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The HMV901

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Forum » Radios and other type of sets (Physics) etc. » RADIO MODELS DISPLAYED » The HMV901
           
Peter Scott
Peter Scott
 
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14.May.16 18:28
 
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In 1934 the Marconi-EMI Television Company Ltd was formed bringing together the vision transmitter technologies of the Marconi Company with the television studio equipment and receiver technologies of the EMI Company. It was this company that provided the technology for Britain's television service in the years from 1936 through to the switch-off of the 405 line transmissions in the early 1980s.

The very first dedicated television receivers developed by this alliance were the HMV model 901 and the Marconi model 702. These sets were essentially identical but had differences in the veneering of the cabinet and the shape of the speaker grill so as to appeal to traditional customer loyalties for the two brands. The same design of television circuitry was also incorporated into a number of other sets carrying the HMV and Marconi names that included radios and gramophones.

Early cathode ray tubes (CRT) had considerable length due to their small deflection angles and large electron guns consequently set manufacturers often mounted the tube vertically in order to reduce the depth of cabinets. The picture is viewed through a mirror mounted in the lid.

A 1937 HMV901 television displays an image on its vertical cathode ray tube.

HMV901 Rear

 

At this time there was only one television channel and one transmitting station. This set is designed with a straight (TRF) vision receiver tuned to 45 MHz. and consists of six RF pentodes and a diode detector. These are contained in the screening cans on the left. There is no video amplifier. The detector connects directly to the CRT. To the right of the CRT are the synch separator and line and frame timebases and on the floor of the cabinet is the power supply chassis. The 5000 volt supply for the CRT final anode is generated from a step up transformer from the mains and this and the EHT rectifier are located below the timebase chassis in a metal box behind the two brightly lit HT rectifiers. Only a small part of the sound receiver is visible in this picture. It is a superhetrodyne receiver tuned to 41.5MHz and shares the first two RF stages with the vision receiver and its RF connection can be seen between the second and third cans from the top.

 

TRF Section

TRF Section

Synch Unit (Timebases)

Synch Unit

 

Sound Receiver

Sound Receiver

 

Power Supply

Power Supply

The test card image shows a slightly darkened central area and a concentrated dot in the greyscale blocks caused by ion burn.  The CRT has no ion trap and no screen aluminising.  The EMI service notes say "A slight amount of frame crushing at the lower end of the picture is standard but in special cases only, a frame linearity control can be added provided that the Frame circuits have been thoroughly investigated." This set has no frame linearity control and shows the "standard" crushing.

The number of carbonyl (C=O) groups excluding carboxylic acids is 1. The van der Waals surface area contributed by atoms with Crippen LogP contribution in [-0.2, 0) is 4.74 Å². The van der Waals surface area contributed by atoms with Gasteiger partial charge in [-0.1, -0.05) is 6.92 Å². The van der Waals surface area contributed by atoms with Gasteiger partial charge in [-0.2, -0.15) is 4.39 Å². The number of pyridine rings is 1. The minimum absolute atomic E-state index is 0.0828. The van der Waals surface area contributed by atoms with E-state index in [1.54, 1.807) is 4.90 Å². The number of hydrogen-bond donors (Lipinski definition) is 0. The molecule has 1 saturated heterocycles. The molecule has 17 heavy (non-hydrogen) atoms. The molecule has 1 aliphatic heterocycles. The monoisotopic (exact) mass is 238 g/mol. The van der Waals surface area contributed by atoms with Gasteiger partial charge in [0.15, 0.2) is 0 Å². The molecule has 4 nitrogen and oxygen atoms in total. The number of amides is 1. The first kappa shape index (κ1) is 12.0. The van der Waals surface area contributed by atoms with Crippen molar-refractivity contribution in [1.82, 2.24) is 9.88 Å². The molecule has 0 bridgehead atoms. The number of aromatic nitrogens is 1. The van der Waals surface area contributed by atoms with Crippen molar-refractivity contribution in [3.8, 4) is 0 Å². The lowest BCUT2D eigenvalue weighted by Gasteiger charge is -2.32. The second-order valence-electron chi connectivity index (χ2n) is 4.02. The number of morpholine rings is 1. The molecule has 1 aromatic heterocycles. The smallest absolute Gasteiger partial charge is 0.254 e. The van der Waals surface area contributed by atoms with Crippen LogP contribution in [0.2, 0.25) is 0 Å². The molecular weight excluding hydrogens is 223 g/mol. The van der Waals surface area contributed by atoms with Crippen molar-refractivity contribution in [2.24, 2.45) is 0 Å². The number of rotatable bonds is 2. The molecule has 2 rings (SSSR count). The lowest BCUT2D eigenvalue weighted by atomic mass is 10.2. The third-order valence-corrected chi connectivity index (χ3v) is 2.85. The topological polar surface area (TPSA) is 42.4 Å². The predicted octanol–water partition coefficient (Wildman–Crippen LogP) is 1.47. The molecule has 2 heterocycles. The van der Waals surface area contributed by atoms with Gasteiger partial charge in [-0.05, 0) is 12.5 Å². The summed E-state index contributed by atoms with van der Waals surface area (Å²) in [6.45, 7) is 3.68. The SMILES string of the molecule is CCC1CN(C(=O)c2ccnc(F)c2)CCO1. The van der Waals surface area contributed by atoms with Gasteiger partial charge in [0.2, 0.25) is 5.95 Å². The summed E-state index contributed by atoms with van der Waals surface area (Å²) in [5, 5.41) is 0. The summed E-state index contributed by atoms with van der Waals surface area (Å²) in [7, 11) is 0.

Test Card

Another optional add-on was a picture centring coil or "push about coil" as EMI described it. This set had been fitted with one but it was found to distort the focus at the right side of the picture and adequate centring could be achieved simply by pushing the tube neck slightly to one side or another, thus shifting the screen within the rubber mask, so the coil was removed.

The Close Down of the 405 line Service

The 405 line broadcasts were closed down in 1984. The Queen gives her Christmas message just before the 405 line service was closed.

 

405 line Close Down

You can get an impression of the type of program that the BBC was producing at their Alexandra Palace station in London in 1937 HERE.

More information about the HMV901

More information on EMI television studio equipment

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This article was edited 12.Apr.17 16:57 by Peter Scott .

Peter Scott
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 Block Diagram

 

 Service Information

This article was edited 12.Apr.17 17:37 by Peter Scott .

Peter Scott
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04.Aug.17 13:43

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In recent times thanks to the work of a number of engineers it is now possible to generate video signals for many of the obsolete television standards with nothing more than a Windows PC, a graphics card, some software to control it and a modulator to translate the video signal into an aerial signal.

See: Alternative Sources

This article was edited 04.Aug.17 13:45 by Peter Scott .

  
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